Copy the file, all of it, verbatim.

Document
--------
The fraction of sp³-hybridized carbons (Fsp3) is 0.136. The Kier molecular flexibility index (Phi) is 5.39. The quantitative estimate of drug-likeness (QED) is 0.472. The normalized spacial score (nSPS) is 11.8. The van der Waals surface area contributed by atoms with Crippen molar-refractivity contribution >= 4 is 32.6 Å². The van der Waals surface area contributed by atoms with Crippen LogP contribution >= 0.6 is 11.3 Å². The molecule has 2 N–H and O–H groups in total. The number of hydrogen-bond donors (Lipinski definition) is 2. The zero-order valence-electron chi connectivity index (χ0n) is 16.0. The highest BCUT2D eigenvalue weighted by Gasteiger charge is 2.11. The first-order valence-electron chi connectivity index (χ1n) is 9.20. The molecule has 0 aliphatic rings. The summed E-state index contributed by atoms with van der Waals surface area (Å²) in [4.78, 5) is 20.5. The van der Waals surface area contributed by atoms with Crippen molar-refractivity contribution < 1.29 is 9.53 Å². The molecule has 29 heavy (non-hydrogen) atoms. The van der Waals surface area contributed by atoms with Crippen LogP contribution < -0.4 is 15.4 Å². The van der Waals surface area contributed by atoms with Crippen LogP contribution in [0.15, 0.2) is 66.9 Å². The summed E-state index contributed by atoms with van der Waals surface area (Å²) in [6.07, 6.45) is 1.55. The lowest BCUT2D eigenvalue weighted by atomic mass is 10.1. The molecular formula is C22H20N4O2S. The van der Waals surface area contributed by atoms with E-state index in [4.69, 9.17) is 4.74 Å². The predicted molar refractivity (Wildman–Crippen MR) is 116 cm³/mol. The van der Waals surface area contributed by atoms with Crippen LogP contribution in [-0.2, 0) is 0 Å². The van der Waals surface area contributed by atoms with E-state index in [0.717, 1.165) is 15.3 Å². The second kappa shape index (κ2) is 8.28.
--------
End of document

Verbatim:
The fraction of sp³-hybridized carbons (Fsp3) is 0.136. The Kier molecular flexibility index (Phi) is 5.39. The quantitative estimate of drug-likeness (QED) is 0.472. The normalized spacial score (nSPS) is 11.8. The van der Waals surface area contributed by atoms with Crippen molar-refractivity contribution >= 4 is 32.6 Å². The van der Waals surface area contributed by atoms with Crippen LogP contribution >= 0.6 is 11.3 Å². The molecule has 2 N–H and O–H groups in total. The number of hydrogen-bond donors (Lipinski definition) is 2. The zero-order valence-electron chi connectivity index (χ0n) is 16.0. The highest BCUT2D eigenvalue weighted by Gasteiger charge is 2.11. The first-order valence-electron chi connectivity index (χ1n) is 9.20. The molecule has 0 aliphatic rings. The summed E-state index contributed by atoms with van der Waals surface area (Å²) in [4.78, 5) is 20.5. The van der Waals surface area contributed by atoms with Crippen molar-refractivity contribution < 1.29 is 9.53 Å². The molecule has 29 heavy (non-hydrogen) atoms. The van der Waals surface area contributed by atoms with Crippen LogP contribution < -0.4 is 15.4 Å². The van der Waals surface area contributed by atoms with Crippen LogP contribution in [0.15, 0.2) is 66.9 Å². The summed E-state index contributed by atoms with van der Waals surface area (Å²) in [6.07, 6.45) is 1.55. The lowest BCUT2D eigenvalue weighted by atomic mass is 10.1. The molecular formula is C22H20N4O2S. The van der Waals surface area contributed by atoms with E-state index in [4.69, 9.17) is 4.74 Å². The predicted molar refractivity (Wildman–Crippen MR) is 116 cm³/mol. The van der Waals surface area contributed by atoms with Crippen LogP contribution in [-0.2, 0) is 0 Å². The van der Waals surface area contributed by atoms with E-state index in [0.717, 1.165) is 15.3 Å². The second kappa shape index (κ2) is 8.28.